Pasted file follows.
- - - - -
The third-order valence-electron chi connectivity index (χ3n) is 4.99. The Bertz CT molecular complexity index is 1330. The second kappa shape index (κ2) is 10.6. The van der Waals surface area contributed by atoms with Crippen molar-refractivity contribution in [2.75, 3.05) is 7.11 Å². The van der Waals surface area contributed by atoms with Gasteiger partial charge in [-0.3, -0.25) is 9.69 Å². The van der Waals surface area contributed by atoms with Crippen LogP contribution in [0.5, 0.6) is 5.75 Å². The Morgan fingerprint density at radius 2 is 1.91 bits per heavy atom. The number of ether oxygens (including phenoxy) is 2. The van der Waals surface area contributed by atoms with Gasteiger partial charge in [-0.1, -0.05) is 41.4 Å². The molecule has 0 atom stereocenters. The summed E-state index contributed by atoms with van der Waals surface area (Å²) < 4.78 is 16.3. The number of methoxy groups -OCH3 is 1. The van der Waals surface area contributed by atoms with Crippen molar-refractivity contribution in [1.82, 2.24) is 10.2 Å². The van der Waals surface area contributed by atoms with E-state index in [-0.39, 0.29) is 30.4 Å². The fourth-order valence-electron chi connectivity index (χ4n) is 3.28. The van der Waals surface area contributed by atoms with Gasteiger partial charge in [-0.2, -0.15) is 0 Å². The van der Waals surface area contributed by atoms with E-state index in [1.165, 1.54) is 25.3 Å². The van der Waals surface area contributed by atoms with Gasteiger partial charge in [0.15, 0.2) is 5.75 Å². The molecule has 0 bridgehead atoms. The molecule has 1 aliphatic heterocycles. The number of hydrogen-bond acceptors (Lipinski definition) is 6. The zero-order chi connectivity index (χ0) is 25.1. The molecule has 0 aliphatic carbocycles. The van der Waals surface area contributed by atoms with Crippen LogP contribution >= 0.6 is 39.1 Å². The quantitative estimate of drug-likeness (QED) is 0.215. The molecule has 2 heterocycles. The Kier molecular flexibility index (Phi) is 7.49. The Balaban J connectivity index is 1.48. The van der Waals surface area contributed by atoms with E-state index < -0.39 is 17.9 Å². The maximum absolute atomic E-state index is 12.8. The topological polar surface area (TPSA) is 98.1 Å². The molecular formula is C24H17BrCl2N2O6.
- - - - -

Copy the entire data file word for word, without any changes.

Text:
The third-order valence-electron chi connectivity index (χ3n) is 4.99. The Bertz CT molecular complexity index is 1330. The second kappa shape index (κ2) is 10.6. The van der Waals surface area contributed by atoms with Crippen molar-refractivity contribution in [2.75, 3.05) is 7.11 Å². The van der Waals surface area contributed by atoms with Gasteiger partial charge in [-0.3, -0.25) is 9.69 Å². The van der Waals surface area contributed by atoms with Crippen LogP contribution in [0.5, 0.6) is 5.75 Å². The Morgan fingerprint density at radius 2 is 1.91 bits per heavy atom. The number of ether oxygens (including phenoxy) is 2. The van der Waals surface area contributed by atoms with Gasteiger partial charge in [-0.1, -0.05) is 41.4 Å². The molecule has 0 atom stereocenters. The summed E-state index contributed by atoms with van der Waals surface area (Å²) < 4.78 is 16.3. The number of methoxy groups -OCH3 is 1. The van der Waals surface area contributed by atoms with Crippen molar-refractivity contribution in [1.82, 2.24) is 10.2 Å². The van der Waals surface area contributed by atoms with E-state index in [-0.39, 0.29) is 30.4 Å². The fourth-order valence-electron chi connectivity index (χ4n) is 3.28. The van der Waals surface area contributed by atoms with Gasteiger partial charge in [-0.2, -0.15) is 0 Å². The van der Waals surface area contributed by atoms with E-state index in [1.165, 1.54) is 25.3 Å². The van der Waals surface area contributed by atoms with Gasteiger partial charge in [0.15, 0.2) is 5.75 Å². The molecule has 0 bridgehead atoms. The molecule has 1 aliphatic heterocycles. The number of hydrogen-bond acceptors (Lipinski definition) is 6. The zero-order chi connectivity index (χ0) is 25.1. The molecule has 0 aliphatic carbocycles. The van der Waals surface area contributed by atoms with Crippen LogP contribution >= 0.6 is 39.1 Å². The quantitative estimate of drug-likeness (QED) is 0.215. The molecule has 2 heterocycles. The Kier molecular flexibility index (Phi) is 7.49. The Balaban J connectivity index is 1.48. The van der Waals surface area contributed by atoms with E-state index < -0.39 is 17.9 Å². The maximum absolute atomic E-state index is 12.8. The topological polar surface area (TPSA) is 98.1 Å². The molecular formula is C24H17BrCl2N2O6.